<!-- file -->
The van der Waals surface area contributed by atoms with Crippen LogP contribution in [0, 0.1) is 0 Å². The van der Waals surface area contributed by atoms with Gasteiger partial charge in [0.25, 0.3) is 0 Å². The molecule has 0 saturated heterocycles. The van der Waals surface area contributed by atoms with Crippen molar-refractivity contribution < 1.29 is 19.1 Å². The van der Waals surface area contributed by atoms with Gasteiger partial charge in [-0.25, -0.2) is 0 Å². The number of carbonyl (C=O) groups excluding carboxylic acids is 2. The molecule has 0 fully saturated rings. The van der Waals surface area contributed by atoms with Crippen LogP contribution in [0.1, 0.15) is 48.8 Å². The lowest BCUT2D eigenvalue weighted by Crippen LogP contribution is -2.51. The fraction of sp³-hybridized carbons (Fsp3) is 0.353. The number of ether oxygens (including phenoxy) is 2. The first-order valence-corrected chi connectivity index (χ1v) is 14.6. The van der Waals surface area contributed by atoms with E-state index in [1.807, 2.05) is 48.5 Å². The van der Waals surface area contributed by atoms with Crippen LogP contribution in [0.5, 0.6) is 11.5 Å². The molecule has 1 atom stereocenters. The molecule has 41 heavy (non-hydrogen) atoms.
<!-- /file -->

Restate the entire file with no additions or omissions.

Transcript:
The van der Waals surface area contributed by atoms with Crippen LogP contribution in [0, 0.1) is 0 Å². The van der Waals surface area contributed by atoms with Gasteiger partial charge in [0.25, 0.3) is 0 Å². The molecule has 0 saturated heterocycles. The van der Waals surface area contributed by atoms with Crippen molar-refractivity contribution < 1.29 is 19.1 Å². The van der Waals surface area contributed by atoms with Gasteiger partial charge in [-0.25, -0.2) is 0 Å². The number of carbonyl (C=O) groups excluding carboxylic acids is 2. The molecule has 0 fully saturated rings. The van der Waals surface area contributed by atoms with Crippen LogP contribution in [0.1, 0.15) is 48.8 Å². The lowest BCUT2D eigenvalue weighted by Crippen LogP contribution is -2.51. The fraction of sp³-hybridized carbons (Fsp3) is 0.353. The number of ether oxygens (including phenoxy) is 2. The first-order valence-corrected chi connectivity index (χ1v) is 14.6. The van der Waals surface area contributed by atoms with E-state index in [1.807, 2.05) is 48.5 Å². The van der Waals surface area contributed by atoms with Crippen LogP contribution in [0.5, 0.6) is 11.5 Å². The molecule has 1 atom stereocenters. The molecule has 41 heavy (non-hydrogen) atoms.